Christopher Hitchens was born on April 13th, 1949, making him an Aries. As a cardinal sign (the starter of the wheel of the zodiac), Aries are natural born leaders, eager for adventure and striving for the top. Home loving and rooted in their day-to-day routines, these ambitious souls thrive when they’re in control. Aries are often independent, direct and determined, taking charge energetically and making progress in leaps and bounds. This sentiment aligns fairly well with Hitchens’ life narrative.
Born to a naval officer father and a Jewish mother, Christopher Hitchens grew up in Portsmouth, England. From an early age, Hitchens found himself engaging with the intellectual world through reading in his father’s library. One of the authors he encountered during this time was George Orwell, which, Ireckon, provided much of the flair of Hitchens’ ideological stance throughout the course of his career: a lifelong socialist.
In 1972, after graduating from Balliol College, Oxford, with a first class degree in the philosophy, politics and economics program, Hitchens’ went to work in the Labour Foreign Office. His aspirations in the world of journalism, however, would soon overtake his political career. In 1981, he achieved a place among the writers of the New Statesman, his first job as a journalist. From here, Hitchens’ career is one of the hallmarks of independent, direct and determinedness that an Aries might carry.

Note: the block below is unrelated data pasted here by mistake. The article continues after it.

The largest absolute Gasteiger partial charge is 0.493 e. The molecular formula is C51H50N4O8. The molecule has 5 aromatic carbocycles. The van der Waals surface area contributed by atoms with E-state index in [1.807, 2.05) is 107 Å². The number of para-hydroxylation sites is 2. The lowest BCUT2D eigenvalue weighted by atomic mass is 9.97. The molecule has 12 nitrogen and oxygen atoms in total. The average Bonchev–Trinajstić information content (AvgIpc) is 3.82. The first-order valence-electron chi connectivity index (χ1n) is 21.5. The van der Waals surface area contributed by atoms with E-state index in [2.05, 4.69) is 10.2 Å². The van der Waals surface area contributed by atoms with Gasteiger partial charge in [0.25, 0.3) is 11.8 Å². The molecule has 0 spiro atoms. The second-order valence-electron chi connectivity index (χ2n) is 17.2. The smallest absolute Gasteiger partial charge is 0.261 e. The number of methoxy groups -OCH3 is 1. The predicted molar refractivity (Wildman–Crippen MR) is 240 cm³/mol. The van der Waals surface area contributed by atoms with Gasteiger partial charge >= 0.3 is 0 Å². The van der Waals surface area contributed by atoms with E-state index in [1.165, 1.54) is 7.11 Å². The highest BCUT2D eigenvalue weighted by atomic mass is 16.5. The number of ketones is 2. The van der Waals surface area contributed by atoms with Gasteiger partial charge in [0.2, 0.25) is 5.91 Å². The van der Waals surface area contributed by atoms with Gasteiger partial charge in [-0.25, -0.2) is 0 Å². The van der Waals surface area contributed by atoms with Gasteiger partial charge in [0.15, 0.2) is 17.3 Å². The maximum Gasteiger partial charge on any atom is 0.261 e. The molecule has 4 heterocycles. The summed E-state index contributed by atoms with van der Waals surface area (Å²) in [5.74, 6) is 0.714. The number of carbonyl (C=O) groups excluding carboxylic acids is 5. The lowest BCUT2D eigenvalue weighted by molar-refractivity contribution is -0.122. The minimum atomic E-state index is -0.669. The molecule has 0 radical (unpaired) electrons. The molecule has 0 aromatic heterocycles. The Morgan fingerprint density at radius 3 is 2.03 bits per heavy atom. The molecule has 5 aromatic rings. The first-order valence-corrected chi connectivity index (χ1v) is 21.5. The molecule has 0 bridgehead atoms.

Through the ’80s and ’90s, Hitchens wrote his way around the world contributing to some of the world’s most avidly-read magazines, such as Vanity Fair and The Nation. These pieces were usually combine his intelligence and keen wit to commentaries that tackled the most controversial of topics. Whether it be offering up opinion on America’s involvement in Iraq, or addressing the assassination of political namesake Yitzhak Rabin, Hitchens’ never shied away from any subject regardless of how contentious or unpopular his thoughts might’ve been.
And he blatantly wanted to hear from his opposition as well. One of Hitchens’ greatest legacies is his willingness to engage in philosophical debate. In 2009, he held a heated discussion at Oxford University with former British Prime Minister Tony Blair regarding the justness of the Iraq War. This debate would later be released as a television special that has been seen over 3 million times.
This is a rather remarkable life to possess and, based on Hitchens’ Aries zodiac, one could argue that it was the ambition that guides the sign in its day-to-day life that allowed Hitchens to achieve all he did. He was a surviving intellectual in an age of backlash against the very concept and his willingness to speak his mind pulled no punches — a trait true Aries can appreciate.